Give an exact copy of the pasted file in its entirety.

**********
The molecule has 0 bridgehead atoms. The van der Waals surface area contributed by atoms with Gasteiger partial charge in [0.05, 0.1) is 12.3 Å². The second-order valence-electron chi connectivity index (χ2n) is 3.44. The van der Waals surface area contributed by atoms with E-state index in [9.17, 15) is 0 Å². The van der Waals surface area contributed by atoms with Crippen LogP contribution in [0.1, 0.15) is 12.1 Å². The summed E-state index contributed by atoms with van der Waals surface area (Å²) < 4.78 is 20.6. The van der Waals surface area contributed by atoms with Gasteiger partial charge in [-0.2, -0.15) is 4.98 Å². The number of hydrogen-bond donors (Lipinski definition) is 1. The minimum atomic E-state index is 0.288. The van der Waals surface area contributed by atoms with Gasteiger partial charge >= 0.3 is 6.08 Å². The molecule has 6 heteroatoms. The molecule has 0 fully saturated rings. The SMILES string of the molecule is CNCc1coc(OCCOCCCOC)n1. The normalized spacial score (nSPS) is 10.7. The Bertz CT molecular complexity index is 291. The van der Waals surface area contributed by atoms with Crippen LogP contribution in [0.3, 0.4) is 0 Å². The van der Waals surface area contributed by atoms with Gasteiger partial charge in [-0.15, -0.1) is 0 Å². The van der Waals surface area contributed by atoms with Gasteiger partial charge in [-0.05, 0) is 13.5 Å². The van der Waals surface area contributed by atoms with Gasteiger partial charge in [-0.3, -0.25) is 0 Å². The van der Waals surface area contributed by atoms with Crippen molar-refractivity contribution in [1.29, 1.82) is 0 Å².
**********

The molecule has 0 bridgehead atoms. The van der Waals surface area contributed by atoms with Gasteiger partial charge in [0.05, 0.1) is 12.3 Å². The second-order valence-electron chi connectivity index (χ2n) is 3.44. The van der Waals surface area contributed by atoms with E-state index in [9.17, 15) is 0 Å². The van der Waals surface area contributed by atoms with Crippen LogP contribution in [0.1, 0.15) is 12.1 Å². The summed E-state index contributed by atoms with van der Waals surface area (Å²) < 4.78 is 20.6. The van der Waals surface area contributed by atoms with Gasteiger partial charge in [-0.2, -0.15) is 4.98 Å². The number of hydrogen-bond donors (Lipinski definition) is 1. The minimum atomic E-state index is 0.288. The van der Waals surface area contributed by atoms with Gasteiger partial charge >= 0.3 is 6.08 Å². The molecule has 6 heteroatoms. The molecule has 0 fully saturated rings. The SMILES string of the molecule is CNCc1coc(OCCOCCCOC)n1. The normalized spacial score (nSPS) is 10.7. The Bertz CT molecular complexity index is 291. The van der Waals surface area contributed by atoms with Crippen LogP contribution in [0.3, 0.4) is 0 Å². The van der Waals surface area contributed by atoms with Gasteiger partial charge in [-0.15, -0.1) is 0 Å². The van der Waals surface area contributed by atoms with Gasteiger partial charge in [-0.05, 0) is 13.5 Å². The van der Waals surface area contributed by atoms with Gasteiger partial charge in [-0.3, -0.25) is 0 Å². The van der Waals surface area contributed by atoms with Crippen molar-refractivity contribution in [1.29, 1.82) is 0 Å².